Another game in town, Tropical Storm Douglas, which is expected to remain well out at sea and steer clear of any land masses. A quick update on what very well could be Tropical Storm Arthur by then, stay tuned for that tomorrow morning.
By: hurricaneben, 10:09 PM GMT on June 06, 2014
Odds are now yet again stacked against the development of 90L into a tropical cyclone, after an impressive increase in convection overnight. The near-depression is currently moving ashore Veracruz, and with it, the threat for flash flooding and mudslides remain. So villages and cities in low-lying areas susceptible to flash flooding, mountainous terrain susceptible to mudslides, would be in the wrong to write any remaining danger off. It is still vital to be prepared for the possibility of flash flooding affecting your area.
Eyes shift to the NW Caribbean and Gulf Of Mexico where certain models have been hinting at cyclogenesis in the next week or so, give or take. The ECMWF wants to differ from the other models on the bandwagon (CMC, FIS and GFS) by taking the low northwest in the general direction of Mainland Mexico and Texas, while the other three bring it on a NE recurve towards the Florida Peninsula where a substantial amount of very heavy rainfall could contribute to some flooding problems down the road. Of course, this is a week out, great uncertainty exists and nothing appears to be set in stone. It may not even spin up, as significant wind shear may inhibit such development. Props go out to First Choice Weather for providing the convenient, effective graphic.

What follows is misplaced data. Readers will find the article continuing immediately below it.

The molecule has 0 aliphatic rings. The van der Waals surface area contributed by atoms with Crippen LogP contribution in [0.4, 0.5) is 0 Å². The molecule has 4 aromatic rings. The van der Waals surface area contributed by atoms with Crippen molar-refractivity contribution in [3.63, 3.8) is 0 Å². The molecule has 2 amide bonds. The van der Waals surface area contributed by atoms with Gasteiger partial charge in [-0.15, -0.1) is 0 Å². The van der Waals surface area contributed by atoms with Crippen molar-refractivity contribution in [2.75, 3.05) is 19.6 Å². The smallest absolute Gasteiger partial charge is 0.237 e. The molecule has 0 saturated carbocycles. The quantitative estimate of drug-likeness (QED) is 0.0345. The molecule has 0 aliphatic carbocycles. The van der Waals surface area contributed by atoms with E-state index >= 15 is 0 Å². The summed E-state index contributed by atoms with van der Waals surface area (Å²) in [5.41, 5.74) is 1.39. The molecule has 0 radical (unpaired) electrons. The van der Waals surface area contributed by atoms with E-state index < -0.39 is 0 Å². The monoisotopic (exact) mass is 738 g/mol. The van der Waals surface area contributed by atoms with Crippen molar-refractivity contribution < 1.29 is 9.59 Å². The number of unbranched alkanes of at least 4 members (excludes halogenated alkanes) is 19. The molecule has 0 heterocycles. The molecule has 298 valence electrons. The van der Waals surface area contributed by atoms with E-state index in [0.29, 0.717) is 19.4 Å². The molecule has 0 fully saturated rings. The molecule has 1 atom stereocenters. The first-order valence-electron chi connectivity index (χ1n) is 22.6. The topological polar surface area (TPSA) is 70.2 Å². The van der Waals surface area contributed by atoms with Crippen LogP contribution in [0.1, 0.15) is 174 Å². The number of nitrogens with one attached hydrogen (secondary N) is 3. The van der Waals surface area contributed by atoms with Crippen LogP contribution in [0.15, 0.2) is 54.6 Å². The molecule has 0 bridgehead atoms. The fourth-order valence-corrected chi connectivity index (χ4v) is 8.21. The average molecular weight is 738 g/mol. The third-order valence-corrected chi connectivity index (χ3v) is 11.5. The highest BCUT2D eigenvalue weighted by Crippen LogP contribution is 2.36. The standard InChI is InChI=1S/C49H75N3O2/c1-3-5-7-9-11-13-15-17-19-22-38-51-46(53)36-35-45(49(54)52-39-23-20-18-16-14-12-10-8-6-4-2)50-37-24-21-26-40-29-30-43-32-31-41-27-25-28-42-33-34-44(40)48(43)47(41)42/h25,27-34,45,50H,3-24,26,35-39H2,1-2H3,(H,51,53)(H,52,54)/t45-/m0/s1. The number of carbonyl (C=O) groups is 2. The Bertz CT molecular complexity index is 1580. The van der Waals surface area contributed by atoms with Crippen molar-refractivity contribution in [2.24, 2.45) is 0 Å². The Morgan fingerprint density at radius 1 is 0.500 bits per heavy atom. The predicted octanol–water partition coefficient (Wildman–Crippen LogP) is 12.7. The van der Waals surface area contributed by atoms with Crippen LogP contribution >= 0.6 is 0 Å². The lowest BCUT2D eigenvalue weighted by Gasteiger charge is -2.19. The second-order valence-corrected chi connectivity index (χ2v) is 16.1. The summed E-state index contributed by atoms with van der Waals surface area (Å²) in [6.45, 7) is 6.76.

By: hurricaneben, 5:12 PM GMT on June 05, 2014
Portions of Oaxaca are struggling to heal from the flooding and mudslides left behind by Tropical Storm Boris on the Pacific side in which as much as 100,000 people were affected by weather that left five dead and many homes sustaining damage of an unknown extent. By the time all is said and done, maximum rainfall amounts could top 20 inches as the remnants still are pumping heavy convection and a large circulation. Whether or not these remnants fade out, the danger hasn't subsided. We are tracking a potent area of low pressure in the Bay Of Campeche (Invest 90L) that has the potential for gradual development if it manages to stay offshore Mexico for more than the next 24 hours. Needless to say, very heavy downpours are a legitimate hazard regardless of development and dangerous flash flooding can become a grim reality for those of you in, say, Veracruz and southeastern Mexico in general. It is the strong upper-level winds that are inhibiting substantial short-term development with this one, though a pocket of 29-30C waters (relatively conducive) just might prove as saving grace. We'll have to see if its circulation is not too large to take advantage of this small window of opportunity. Model consensus-wise, they are just not buying into the substantial development of 90L, odds are relatively stacked against it. Keep in mind, the flood threat is one not to take lightly regardless of whether this spins up into a tropical cyclone. Heed any orders given by authorities to ensure the safety of you and your loved ones, these are the elementary guidelines that should be followed in any such situation.
http://www.ticotimes.net/2014/06/04/tropical-stor m-boris-downgraded-after-affecting-close-to-100000 -in-guatemala
By: hurricaneben, 10:19 PM GMT on June 02, 2014